Democrat Chuck Schumer is also rallying the troops in the Senate to introduce a new bill that would tackle AI harms specifically. He has gathered bipartisan support to put together a comprehensive AI bill that would set up guardrails aimed at promoting responsible AI development. For example, companies might be required to allow external experts to audit their tech before it is released, and to give users and the government more information about their AI systems.
And while Altman seems to have won the Senate Judiciary Committee over, leaders from the commerce committees in both the House and Senate need to be on board for a comprehensive approach to AI regulation to become law, Lenhart says.
And it needs to happen fast, before people lose their interest in generative AI.
“It’s gonna be tricky, but anything’s possible,” Lenhart says.
Meta’s new AI models can recognize and produce speech for more than 1,000 languages
Meta has built AI models that can recognize and produce speech for more than 1,000 languages—a tenfold increase on what’s currently available.
Why this matters: It’s a significant step towards preserving languages that are at risk of disappearing, the company says. There are around 7,000 languages in the world, but existing speech recognition models only cover approximately 100 languages comprehensively. This is because these kinds of models tend to require huge amounts of labeled training data, which is only available for a small number of languages, including English, Spanish, and Chinese. Read more from Rhiannon Williams here.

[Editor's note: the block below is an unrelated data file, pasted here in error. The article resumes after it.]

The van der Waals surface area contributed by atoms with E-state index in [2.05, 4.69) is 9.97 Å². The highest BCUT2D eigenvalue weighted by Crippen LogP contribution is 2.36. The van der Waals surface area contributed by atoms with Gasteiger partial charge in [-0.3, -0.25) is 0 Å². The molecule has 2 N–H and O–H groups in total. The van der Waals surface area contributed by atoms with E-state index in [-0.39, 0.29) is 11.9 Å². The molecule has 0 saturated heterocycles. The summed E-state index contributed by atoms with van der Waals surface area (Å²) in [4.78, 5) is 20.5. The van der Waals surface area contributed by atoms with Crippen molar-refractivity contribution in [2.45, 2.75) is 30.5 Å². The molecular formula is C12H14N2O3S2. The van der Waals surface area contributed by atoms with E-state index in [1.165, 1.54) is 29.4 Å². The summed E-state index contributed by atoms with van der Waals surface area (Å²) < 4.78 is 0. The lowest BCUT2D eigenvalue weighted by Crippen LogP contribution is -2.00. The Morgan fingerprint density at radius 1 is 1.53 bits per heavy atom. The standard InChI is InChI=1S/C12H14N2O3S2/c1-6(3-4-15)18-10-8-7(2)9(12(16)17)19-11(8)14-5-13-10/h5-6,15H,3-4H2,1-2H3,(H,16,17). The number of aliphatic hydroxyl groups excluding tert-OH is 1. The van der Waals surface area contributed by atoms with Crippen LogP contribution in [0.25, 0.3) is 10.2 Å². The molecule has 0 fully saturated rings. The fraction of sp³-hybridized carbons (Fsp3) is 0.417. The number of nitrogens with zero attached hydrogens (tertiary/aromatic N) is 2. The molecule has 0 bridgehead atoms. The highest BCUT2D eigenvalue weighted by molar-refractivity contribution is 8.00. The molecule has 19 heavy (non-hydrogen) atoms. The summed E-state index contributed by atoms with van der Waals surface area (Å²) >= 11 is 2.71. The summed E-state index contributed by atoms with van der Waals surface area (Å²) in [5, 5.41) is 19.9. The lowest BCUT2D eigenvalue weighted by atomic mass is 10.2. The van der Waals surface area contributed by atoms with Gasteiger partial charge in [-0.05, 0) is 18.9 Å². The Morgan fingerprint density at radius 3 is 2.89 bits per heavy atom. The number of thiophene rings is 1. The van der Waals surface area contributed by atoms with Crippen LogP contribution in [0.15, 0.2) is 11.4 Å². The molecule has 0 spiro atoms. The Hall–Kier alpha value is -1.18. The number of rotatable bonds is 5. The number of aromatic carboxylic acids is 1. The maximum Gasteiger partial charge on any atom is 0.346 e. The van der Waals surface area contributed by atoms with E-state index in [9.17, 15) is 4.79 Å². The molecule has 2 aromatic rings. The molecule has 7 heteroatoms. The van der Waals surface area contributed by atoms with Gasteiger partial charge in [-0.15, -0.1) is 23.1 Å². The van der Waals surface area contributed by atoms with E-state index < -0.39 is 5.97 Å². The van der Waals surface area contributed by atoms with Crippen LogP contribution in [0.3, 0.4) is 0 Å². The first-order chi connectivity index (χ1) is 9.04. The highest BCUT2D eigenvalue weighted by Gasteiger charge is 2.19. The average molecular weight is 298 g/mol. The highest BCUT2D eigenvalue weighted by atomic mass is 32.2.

Bits and Bytes
Google and Apple’s photo apps still can’t find gorillas
Eight years ago, Google’s photo app mislabeled pictures of Black people as gorillas. The company prevented any pictures from being labeled as apes as a temporary fix. But years later, tech companies haven’t found a solution to the problem, despite big advancements in computer vision (The New York Times)
Apple bans employees from using ChatGPT